Depot Naltrexone Mechanism of Action in Heroin Dependent Patients Using fMRI and SPECT (XRNT)
The aim of this project is to study brain functions of 20 heroin addicts (compared to brain functions of 20 healthy controls) just before and during a three month extended release naltrexone treatment using functional MRI and dopamine transporter SPECT.
The following hypotheses are tested:
- XRNT modulates the fMRI response to drug cues in predetermined brain regions.
- The expression of striatal transporters (assessed with SPECT) will decrease after a three-month course of extended release naltrexone
|Study Design:||Endpoint Classification: Pharmacodynamics Study
Intervention Model: Single Group Assignment
Masking: Open Label
Primary Purpose: Basic Science
|Official Title:||Feasibility, Mechanism of Action and Potential Side Effects of Extended Release Depot Naltrexone in Opioid Dependent Patients|
- Brain functions [ Time Frame: 3 months ] [ Designated as safety issue: No ]Brain functions of 20 heroin addicts just before and during a three month extended release naltrexone treatment using both functional MRI and dopamine transporter SPECT, compared to brain functions of 20 healthy controls.
- Feasibility and potential efficacy [ Time Frame: 3 months ] [ Designated as safety issue: No ]The feasibility and potential efficacy of extended release naltrexone in a pilot sample of 20 Dutch heroin addicts in terms of (a) the percentage of patients that actually starts treatment when invited and (b) the percentage of 3 months retention.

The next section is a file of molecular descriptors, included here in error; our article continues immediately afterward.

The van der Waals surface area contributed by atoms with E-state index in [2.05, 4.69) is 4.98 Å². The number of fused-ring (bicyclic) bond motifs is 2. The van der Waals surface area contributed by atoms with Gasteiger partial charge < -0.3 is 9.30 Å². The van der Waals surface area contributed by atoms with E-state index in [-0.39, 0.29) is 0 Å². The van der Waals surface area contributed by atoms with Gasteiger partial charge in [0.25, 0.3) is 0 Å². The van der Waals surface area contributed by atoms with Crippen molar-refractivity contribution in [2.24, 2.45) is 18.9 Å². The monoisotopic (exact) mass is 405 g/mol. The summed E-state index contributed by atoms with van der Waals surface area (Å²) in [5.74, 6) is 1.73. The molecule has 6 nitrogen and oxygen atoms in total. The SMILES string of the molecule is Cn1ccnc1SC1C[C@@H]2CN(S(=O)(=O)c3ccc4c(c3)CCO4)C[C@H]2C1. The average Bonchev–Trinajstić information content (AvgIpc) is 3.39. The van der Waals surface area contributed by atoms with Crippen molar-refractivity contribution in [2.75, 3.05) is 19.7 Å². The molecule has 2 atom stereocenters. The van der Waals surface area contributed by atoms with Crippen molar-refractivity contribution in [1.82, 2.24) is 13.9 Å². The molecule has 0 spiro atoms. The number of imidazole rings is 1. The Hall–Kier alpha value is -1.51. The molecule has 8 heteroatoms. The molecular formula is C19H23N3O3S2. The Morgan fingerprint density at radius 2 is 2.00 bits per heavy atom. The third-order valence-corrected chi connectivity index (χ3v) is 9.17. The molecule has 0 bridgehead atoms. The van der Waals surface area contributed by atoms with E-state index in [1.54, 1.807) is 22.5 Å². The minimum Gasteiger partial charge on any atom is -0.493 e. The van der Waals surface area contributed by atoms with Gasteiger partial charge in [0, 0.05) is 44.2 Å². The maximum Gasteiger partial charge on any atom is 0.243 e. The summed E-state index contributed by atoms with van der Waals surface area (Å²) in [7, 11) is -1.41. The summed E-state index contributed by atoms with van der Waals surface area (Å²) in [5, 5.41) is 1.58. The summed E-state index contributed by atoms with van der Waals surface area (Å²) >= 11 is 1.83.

|Study Start Date:||January 2013|
|Study Completion Date:||October 2014|
|Primary Completion Date:||October 2014 (Final data collection date for primary outcome measure)|
|Experimental: Depot Naltrexone||
naltrexone for extended-release injectable suspension, 380 mg/vial, every 4 weeks or once a month
Other Name: Vivitrol
Heroin dependence is a quintessential international health problem, with a significant prevalence. Drug free treatments, including pharmacologically supported interventions using oral naltrexone, have not been very successful, mainly due to low compliance. The recent introduction of Vivitrol®, consisting of monthly injections, may create new opportunities. Vivitrol® is an innovative treatment delivery method that blocks the rewarding effects of heroin.
Please refer to this study by its ClinicalTrials.gov identifier: NCT01471145
|Academic Medical Center|
|Amsterdam, Netherlands, P.O. Box 22660|
|Principal Investigator:||Wim van den Brink, MD PhD||Academisch Medisch Centrum - Universiteit van Amsterdam (AMC-UvA)|